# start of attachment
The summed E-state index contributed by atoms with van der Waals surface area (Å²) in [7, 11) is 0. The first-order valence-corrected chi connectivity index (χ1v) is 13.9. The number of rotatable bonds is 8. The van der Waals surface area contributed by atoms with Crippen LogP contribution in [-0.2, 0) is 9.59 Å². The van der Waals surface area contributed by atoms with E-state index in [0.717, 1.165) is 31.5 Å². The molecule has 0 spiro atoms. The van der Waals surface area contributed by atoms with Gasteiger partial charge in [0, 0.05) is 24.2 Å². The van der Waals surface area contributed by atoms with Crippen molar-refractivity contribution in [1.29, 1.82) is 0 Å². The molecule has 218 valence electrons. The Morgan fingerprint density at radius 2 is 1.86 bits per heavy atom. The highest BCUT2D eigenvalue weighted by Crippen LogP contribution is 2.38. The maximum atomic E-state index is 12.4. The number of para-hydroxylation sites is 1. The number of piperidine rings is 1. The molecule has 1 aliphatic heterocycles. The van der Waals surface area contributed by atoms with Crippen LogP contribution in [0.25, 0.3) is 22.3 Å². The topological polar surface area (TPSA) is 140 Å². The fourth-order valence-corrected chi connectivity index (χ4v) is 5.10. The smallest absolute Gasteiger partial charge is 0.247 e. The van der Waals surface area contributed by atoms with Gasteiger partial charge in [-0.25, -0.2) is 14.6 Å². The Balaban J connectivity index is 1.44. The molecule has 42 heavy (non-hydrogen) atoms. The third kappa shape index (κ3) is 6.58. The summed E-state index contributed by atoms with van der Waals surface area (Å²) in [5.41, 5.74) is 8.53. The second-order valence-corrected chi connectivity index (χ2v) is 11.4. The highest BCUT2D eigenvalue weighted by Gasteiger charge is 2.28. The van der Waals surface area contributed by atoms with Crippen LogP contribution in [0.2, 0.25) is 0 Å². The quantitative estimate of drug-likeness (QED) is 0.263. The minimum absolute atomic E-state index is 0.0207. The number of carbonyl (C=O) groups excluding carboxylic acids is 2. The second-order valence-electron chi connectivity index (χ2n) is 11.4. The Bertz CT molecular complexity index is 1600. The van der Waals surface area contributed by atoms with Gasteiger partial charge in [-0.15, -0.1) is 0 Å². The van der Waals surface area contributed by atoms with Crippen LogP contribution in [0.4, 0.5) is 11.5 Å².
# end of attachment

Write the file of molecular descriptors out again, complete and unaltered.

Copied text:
The summed E-state index contributed by atoms with van der Waals surface area (Å²) in [7, 11) is 0. The first-order valence-corrected chi connectivity index (χ1v) is 13.9. The number of rotatable bonds is 8. The van der Waals surface area contributed by atoms with Crippen LogP contribution in [-0.2, 0) is 9.59 Å². The van der Waals surface area contributed by atoms with E-state index in [0.717, 1.165) is 31.5 Å². The molecule has 0 spiro atoms. The van der Waals surface area contributed by atoms with Gasteiger partial charge in [0, 0.05) is 24.2 Å². The van der Waals surface area contributed by atoms with Crippen molar-refractivity contribution in [1.29, 1.82) is 0 Å². The molecule has 218 valence electrons. The Morgan fingerprint density at radius 2 is 1.86 bits per heavy atom. The highest BCUT2D eigenvalue weighted by Crippen LogP contribution is 2.38. The maximum atomic E-state index is 12.4. The number of para-hydroxylation sites is 1. The number of piperidine rings is 1. The molecule has 1 aliphatic heterocycles. The van der Waals surface area contributed by atoms with Crippen LogP contribution in [0.25, 0.3) is 22.3 Å². The topological polar surface area (TPSA) is 140 Å². The fourth-order valence-corrected chi connectivity index (χ4v) is 5.10. The smallest absolute Gasteiger partial charge is 0.247 e. The van der Waals surface area contributed by atoms with Gasteiger partial charge in [-0.25, -0.2) is 14.6 Å². The Balaban J connectivity index is 1.44. The molecule has 42 heavy (non-hydrogen) atoms. The third kappa shape index (κ3) is 6.58. The summed E-state index contributed by atoms with van der Waals surface area (Å²) in [5.41, 5.74) is 8.53. The second-order valence-corrected chi connectivity index (χ2v) is 11.4. The highest BCUT2D eigenvalue weighted by Gasteiger charge is 2.28. The van der Waals surface area contributed by atoms with Crippen LogP contribution in [0.2, 0.25) is 0 Å². The quantitative estimate of drug-likeness (QED) is 0.263. The minimum absolute atomic E-state index is 0.0207. The number of carbonyl (C=O) groups excluding carboxylic acids is 2. The second-order valence-electron chi connectivity index (χ2n) is 11.4. The Bertz CT molecular complexity index is 1600. The van der Waals surface area contributed by atoms with Gasteiger partial charge in [-0.15, -0.1) is 0 Å². The van der Waals surface area contributed by atoms with Crippen LogP contribution in [0.4, 0.5) is 11.5 Å².